What Spider-Man's about is a guy who muddles through, who does his best, who sometimes makes a wrong decision or choices in the moment, and then has to deal with the after effects of that.
Fraction: Lest we forget, he has single-handedly kept costume-sized garbage cans in business in the Marvel Universe.
Brevoort: Spidey's greatest responsibility has always ultimately been to his family and the people that he's closest to. Staring in the face of a fight that Cap says that they can't win, I think it makes all the sense in the world that he'd go, "I'm going to go and spend my last hours looking after my family."
I can understand how on a Marvel Universe Handbook sort of level, people would resist that, but we're not writing handbooks. We're writing about characters and stories, and people do things like this. In the wake of any sort of tragedy, people make choices: "What's the most important to you?" In that moment, right now, Spider-Man being there is not going to make any difference to the fact that the Avengers are not going to win , but it'll make all the difference in the world — potentially — to himself, and to Aunt May, and to Uncle Jay, and the folks in his life that he has to protect, in a city that's completely evacuating, and has had buildings knocked down, and is just in utter, utter chaos.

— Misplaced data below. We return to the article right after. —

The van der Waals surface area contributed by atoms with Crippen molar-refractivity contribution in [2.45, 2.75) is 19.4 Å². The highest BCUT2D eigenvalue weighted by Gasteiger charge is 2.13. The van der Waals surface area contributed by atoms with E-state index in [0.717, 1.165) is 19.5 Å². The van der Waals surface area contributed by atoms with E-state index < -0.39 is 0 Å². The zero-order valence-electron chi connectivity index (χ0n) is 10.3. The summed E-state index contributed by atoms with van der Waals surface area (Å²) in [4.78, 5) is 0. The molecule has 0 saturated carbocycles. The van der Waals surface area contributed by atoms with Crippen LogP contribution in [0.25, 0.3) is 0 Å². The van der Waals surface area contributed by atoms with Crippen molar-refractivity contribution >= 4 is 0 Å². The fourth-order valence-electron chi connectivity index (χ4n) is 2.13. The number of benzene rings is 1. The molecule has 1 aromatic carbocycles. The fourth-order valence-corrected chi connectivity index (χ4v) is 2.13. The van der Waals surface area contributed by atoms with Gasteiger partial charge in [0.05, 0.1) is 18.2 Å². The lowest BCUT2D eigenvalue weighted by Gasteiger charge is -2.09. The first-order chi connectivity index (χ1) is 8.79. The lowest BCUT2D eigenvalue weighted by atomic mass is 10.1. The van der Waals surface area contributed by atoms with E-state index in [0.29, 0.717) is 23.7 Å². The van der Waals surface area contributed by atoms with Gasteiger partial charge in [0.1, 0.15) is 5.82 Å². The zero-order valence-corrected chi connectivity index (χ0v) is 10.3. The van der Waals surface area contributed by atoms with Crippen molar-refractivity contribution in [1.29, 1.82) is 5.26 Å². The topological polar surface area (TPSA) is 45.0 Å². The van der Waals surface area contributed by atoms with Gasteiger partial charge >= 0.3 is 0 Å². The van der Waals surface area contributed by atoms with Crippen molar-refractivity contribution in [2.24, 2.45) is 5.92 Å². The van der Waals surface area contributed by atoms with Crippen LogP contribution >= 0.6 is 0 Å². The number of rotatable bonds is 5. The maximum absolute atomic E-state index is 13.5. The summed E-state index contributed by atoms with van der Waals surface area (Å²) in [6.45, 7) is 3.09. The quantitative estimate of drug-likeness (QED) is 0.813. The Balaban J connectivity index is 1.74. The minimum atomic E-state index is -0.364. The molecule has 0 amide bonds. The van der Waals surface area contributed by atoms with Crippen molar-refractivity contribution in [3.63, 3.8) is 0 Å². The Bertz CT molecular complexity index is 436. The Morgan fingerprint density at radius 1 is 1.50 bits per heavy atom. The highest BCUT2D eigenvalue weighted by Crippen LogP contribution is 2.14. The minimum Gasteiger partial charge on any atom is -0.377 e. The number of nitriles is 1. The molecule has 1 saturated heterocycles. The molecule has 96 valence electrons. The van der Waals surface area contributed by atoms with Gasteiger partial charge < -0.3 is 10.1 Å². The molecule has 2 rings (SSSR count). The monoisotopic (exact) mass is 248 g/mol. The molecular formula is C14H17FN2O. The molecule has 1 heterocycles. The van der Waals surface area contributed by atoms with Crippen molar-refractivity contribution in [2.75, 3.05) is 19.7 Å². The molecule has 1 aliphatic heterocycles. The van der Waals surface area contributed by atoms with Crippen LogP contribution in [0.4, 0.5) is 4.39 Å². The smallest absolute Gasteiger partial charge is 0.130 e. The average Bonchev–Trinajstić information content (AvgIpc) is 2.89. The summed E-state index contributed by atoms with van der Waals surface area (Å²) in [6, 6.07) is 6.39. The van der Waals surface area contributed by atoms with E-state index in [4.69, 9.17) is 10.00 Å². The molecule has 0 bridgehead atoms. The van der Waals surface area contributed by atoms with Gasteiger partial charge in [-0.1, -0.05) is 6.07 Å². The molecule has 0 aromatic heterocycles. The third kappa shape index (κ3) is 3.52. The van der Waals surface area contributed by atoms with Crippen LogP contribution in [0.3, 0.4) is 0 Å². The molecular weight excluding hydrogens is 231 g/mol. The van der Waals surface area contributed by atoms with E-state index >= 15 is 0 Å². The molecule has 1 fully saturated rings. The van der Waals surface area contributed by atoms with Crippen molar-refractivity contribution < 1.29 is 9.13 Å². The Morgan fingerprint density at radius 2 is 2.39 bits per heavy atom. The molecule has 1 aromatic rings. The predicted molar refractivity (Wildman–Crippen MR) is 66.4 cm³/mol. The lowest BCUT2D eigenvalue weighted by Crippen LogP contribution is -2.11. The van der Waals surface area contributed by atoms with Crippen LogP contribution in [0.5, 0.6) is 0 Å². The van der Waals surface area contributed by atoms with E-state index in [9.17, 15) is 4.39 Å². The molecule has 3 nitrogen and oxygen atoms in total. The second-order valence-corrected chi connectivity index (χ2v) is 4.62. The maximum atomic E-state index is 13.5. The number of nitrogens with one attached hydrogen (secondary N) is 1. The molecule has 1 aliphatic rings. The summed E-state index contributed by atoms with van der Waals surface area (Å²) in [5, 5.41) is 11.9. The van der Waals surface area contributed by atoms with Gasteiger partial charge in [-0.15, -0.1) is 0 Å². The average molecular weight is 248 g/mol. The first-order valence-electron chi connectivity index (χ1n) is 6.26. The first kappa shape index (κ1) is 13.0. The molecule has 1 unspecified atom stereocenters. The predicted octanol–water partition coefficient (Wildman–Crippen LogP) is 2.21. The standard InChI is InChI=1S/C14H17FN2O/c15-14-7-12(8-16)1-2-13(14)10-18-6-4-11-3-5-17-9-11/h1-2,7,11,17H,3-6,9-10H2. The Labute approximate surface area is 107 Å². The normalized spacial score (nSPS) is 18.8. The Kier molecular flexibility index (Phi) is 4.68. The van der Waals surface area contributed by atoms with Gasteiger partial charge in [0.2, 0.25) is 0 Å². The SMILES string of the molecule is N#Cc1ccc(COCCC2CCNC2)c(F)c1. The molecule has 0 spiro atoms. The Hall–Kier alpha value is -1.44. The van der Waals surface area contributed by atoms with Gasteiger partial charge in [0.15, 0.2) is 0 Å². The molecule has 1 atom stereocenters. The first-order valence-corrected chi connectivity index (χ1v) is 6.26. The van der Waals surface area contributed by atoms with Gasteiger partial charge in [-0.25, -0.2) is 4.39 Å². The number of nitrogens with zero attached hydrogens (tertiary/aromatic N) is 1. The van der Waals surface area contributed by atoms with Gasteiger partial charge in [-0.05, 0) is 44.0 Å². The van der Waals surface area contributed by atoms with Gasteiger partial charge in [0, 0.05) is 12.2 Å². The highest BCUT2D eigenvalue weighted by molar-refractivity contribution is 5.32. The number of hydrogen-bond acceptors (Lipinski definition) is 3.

Fraction: There's a second beat to Spider-Man's story that comes in the next issue.
I think it's fair to say that he's probably everybody's favorite. It wasn't like it was a scene designed maliciously to inflict some kind of out-of-character moment on characters we dislike. I think Spidey is the flagship of the Marvel U in so many ways, and if Cap's shield is broken, and he's saying, "We're going to lose," and Spidey is saying, "Then I'm going to say goodbye," hopefully that transmits how dire things are really getting right now. None of it was handled lightly — it's meant to be disturbing. It's meant to be sad, it's meant to be horrifying. This is how bad it gets.. There are two more issues yet, so keep reading.